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Opening Minds, Healthy Minds – The Ontario Burden of Mental Illness and Addictions

Submitted by Monica Nunes, CAMH Resource Centre

Public Health Ontario and the Institute for Clinical Evaluative Sciences have released Opening Eyes, Opening Minds – The Ontario Burden of Mental Illness and Addictions, a report based on a study that measured the impact of mental illness and addictions on life expectancy, quality of life and health care utilization in Ontario. This study reviewed nine mental illnesses and addictions using health and vital statistics data for Ontarians between the ages of 18 and 65. To calculate the burden of mental illness and addictions among Ontarians, researchers calculated health-adjusted life years (HALYs) which is a composite health gap measure that combines years lived with less than full function and years lost to early death. After calculating for HALYs, the report articulates several clear findings:
• The burden of mental illness and addictions in Ontario is greater than that of cancers;
• The conditions considered equate to a loss of more than 600 000 health-adjusted life years;
• The five conditions with the highest impact on life and death include depression, bipolar disorder, alcohol use disorders, social phobia and schizophrenia.op

The report also reveals that gender and age interact with the burden of mental illness and addictions that Ontarians experience. For instance, across all conditions women contributed a greater number of total HALYs than did men. In addition, those aged 18 to 24 carried the greatest burden of the conditions considered in this study. These age-based results echo other recent reports such as the Centre for Addiction and Mental Health's (CAMH) 2011 Ontario Student Drug Use and Health Survey (OSDUHS) drug use and mental health and well-being reports which revealed significant mental health and drug and alcohol concerns among students in Grades 7 and 12. Taken with the OSDUHS data, the findings of the Opening Eyes, Opening Minds report underscore the need for early detection and timely interventions for addressing mental health and substance use concerns among youth.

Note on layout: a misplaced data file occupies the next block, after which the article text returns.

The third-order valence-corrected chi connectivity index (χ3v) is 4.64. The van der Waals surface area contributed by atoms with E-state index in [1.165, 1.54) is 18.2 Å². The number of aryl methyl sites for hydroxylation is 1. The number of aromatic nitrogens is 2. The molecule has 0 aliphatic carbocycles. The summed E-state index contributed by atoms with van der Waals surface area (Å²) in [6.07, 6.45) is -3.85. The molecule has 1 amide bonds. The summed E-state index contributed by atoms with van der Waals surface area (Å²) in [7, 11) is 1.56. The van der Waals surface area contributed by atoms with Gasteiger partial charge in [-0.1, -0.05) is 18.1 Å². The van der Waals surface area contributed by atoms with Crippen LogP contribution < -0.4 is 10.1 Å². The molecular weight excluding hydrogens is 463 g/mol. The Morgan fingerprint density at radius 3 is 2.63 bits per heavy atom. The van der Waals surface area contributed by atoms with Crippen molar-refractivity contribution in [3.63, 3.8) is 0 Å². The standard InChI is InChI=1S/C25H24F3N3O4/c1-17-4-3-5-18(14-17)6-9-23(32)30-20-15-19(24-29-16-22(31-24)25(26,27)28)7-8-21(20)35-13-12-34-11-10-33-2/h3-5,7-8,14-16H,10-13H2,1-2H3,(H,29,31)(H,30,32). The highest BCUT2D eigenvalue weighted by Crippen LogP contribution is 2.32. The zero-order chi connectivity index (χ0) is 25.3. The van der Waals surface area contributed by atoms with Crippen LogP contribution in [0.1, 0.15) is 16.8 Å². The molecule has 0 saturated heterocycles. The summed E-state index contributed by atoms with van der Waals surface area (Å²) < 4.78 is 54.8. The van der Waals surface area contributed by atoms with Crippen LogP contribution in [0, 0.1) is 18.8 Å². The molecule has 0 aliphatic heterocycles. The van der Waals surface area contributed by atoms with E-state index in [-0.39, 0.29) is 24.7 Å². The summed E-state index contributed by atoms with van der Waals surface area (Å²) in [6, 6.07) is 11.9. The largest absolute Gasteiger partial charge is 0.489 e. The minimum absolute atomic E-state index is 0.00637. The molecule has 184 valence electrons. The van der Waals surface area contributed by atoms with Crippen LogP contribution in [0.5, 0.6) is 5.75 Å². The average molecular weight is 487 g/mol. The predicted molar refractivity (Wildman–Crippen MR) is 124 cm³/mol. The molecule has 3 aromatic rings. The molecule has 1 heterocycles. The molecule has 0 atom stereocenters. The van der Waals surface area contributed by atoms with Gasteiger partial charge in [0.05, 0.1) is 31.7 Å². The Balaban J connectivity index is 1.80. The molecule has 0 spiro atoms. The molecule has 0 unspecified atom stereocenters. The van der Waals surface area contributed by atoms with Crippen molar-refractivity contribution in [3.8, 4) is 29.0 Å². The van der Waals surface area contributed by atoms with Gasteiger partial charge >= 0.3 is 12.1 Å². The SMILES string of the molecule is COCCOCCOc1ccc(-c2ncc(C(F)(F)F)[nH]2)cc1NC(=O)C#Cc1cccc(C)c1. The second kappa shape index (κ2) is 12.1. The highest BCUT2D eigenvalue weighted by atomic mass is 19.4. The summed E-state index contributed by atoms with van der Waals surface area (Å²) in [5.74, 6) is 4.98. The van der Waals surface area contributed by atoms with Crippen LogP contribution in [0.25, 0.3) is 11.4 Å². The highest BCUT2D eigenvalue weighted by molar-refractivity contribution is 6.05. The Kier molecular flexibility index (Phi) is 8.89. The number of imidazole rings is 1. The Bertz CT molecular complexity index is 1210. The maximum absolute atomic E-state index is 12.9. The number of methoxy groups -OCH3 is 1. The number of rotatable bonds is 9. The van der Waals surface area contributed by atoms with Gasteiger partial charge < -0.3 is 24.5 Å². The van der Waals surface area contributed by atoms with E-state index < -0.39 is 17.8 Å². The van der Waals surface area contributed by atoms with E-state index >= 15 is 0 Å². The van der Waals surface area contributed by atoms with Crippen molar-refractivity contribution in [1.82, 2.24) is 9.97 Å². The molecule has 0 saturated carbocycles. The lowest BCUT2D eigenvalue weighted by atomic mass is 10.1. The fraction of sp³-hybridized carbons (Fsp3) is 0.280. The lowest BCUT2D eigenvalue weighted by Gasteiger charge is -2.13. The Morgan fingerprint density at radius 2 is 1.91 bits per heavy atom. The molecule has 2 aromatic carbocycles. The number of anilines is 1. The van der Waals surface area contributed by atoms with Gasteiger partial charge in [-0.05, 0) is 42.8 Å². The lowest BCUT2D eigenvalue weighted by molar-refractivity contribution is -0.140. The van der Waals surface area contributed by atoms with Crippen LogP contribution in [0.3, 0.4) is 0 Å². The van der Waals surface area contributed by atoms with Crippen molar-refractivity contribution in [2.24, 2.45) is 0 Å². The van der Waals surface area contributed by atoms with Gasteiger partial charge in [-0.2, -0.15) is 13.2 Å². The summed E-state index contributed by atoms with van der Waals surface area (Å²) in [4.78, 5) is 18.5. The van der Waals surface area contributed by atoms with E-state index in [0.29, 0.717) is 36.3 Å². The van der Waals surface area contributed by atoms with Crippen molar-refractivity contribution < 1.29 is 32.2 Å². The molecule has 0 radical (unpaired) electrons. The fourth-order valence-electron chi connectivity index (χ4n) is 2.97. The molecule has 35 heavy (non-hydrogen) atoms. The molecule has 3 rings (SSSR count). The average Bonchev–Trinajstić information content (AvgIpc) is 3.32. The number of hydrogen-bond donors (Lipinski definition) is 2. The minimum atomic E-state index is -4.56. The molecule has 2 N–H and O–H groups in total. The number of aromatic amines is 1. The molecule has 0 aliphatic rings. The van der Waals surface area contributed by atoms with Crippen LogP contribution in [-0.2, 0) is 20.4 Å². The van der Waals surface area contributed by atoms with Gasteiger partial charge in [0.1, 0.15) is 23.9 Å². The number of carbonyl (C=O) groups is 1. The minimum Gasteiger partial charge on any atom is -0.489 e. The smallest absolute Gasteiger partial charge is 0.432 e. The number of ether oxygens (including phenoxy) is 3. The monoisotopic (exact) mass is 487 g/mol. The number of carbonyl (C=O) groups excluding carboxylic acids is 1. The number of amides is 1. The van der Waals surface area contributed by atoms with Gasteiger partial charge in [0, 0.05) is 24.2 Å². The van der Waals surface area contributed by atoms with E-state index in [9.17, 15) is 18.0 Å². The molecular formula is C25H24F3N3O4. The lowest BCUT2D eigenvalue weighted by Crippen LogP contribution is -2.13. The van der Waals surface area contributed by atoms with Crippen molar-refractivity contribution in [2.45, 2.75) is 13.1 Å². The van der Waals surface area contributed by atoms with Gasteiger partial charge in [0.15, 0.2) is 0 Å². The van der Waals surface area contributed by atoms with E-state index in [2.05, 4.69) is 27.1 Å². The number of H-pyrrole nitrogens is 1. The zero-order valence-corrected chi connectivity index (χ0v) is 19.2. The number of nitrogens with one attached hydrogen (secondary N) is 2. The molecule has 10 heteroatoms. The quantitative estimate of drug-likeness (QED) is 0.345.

In addition to reflecting on early intervention to promote youth mental health, Opening Eyes, Opening Minds speaks to mental health promotion and mental illness prevention as strategies to address the burden of mental illness and addictions. Notably, the report articulates a role for public health in mental health.

Historically, public health has been involved in activities that balance the risk and protective factors that relate to mental health. However, as Opening Eyes, Opening Minds reflects, a better understanding of the role of public health in mental health promotion and mental illness prevention is necessary to determine how public health tools and strategies might address mental illness and addictions. As a step in this direction, the report identifies that an evidence review of mental health promotion and mental illness prevention interventions and jurisdictional scans would be helpful to further clarify the potential opportunities for public health in addressing the burden of mental illness and addictions.

The suggestions in this report are timely given current dialogue among public health in Ontario. As a reflection of this discourse, a three-part webinar series focusing on mental health promotion in public health settings is being held by the CAMH Resource Centre in collaboration with Toronto Public Health and HC Link. The second installment in this series will be held on November 6th, showcasing 4 public health units who are actively engaging in mental health promotion and illness prevention work.

Ultimately, Opening Eyes, Opening Minds effectively details the burden of mental illness and addictions in Ontario. Of equal importance, this report also highlights a need to continue evolving mental health in public health, recognizing current successes and future opportunities.

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